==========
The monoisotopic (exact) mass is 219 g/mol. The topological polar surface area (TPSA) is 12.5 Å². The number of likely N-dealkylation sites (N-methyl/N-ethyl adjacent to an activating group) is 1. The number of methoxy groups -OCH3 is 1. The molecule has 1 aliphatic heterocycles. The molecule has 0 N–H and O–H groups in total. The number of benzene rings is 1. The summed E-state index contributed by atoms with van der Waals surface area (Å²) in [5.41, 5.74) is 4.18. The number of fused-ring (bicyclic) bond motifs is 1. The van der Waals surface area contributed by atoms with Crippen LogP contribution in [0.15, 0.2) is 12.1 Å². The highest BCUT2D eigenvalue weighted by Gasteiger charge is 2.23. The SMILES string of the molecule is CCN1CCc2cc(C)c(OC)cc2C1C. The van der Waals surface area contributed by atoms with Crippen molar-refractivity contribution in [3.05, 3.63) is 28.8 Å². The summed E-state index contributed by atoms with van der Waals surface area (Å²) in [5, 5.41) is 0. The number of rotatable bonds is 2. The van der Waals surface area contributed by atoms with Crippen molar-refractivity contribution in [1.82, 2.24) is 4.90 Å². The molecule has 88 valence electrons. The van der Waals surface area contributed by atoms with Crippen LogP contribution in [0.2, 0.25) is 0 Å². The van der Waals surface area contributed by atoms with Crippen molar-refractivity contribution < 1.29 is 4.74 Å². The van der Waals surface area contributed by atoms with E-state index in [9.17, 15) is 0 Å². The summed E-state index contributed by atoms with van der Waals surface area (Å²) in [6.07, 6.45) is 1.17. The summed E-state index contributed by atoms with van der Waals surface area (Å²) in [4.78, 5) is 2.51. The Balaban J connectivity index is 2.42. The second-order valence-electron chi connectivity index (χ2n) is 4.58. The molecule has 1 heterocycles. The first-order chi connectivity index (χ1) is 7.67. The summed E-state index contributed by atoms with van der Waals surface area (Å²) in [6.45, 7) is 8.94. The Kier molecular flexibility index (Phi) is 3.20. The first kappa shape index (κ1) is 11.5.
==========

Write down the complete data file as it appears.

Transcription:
The monoisotopic (exact) mass is 219 g/mol. The topological polar surface area (TPSA) is 12.5 Å². The number of likely N-dealkylation sites (N-methyl/N-ethyl adjacent to an activating group) is 1. The number of methoxy groups -OCH3 is 1. The molecule has 1 aliphatic heterocycles. The molecule has 0 N–H and O–H groups in total. The number of benzene rings is 1. The summed E-state index contributed by atoms with van der Waals surface area (Å²) in [5.41, 5.74) is 4.18. The number of fused-ring (bicyclic) bond motifs is 1. The van der Waals surface area contributed by atoms with Crippen LogP contribution in [0.15, 0.2) is 12.1 Å². The highest BCUT2D eigenvalue weighted by Gasteiger charge is 2.23. The SMILES string of the molecule is CCN1CCc2cc(C)c(OC)cc2C1C. The van der Waals surface area contributed by atoms with Crippen molar-refractivity contribution in [3.05, 3.63) is 28.8 Å². The summed E-state index contributed by atoms with van der Waals surface area (Å²) in [5, 5.41) is 0. The number of rotatable bonds is 2. The van der Waals surface area contributed by atoms with Crippen molar-refractivity contribution in [1.82, 2.24) is 4.90 Å². The molecule has 88 valence electrons. The van der Waals surface area contributed by atoms with Crippen LogP contribution in [0.2, 0.25) is 0 Å². The van der Waals surface area contributed by atoms with Crippen molar-refractivity contribution < 1.29 is 4.74 Å². The van der Waals surface area contributed by atoms with E-state index in [9.17, 15) is 0 Å². The summed E-state index contributed by atoms with van der Waals surface area (Å²) in [6.07, 6.45) is 1.17. The summed E-state index contributed by atoms with van der Waals surface area (Å²) in [4.78, 5) is 2.51. The Balaban J connectivity index is 2.42. The second-order valence-electron chi connectivity index (χ2n) is 4.58. The molecule has 1 heterocycles. The first-order chi connectivity index (χ1) is 7.67. The summed E-state index contributed by atoms with van der Waals surface area (Å²) in [6.45, 7) is 8.94. The Kier molecular flexibility index (Phi) is 3.20. The first kappa shape index (κ1) is 11.5.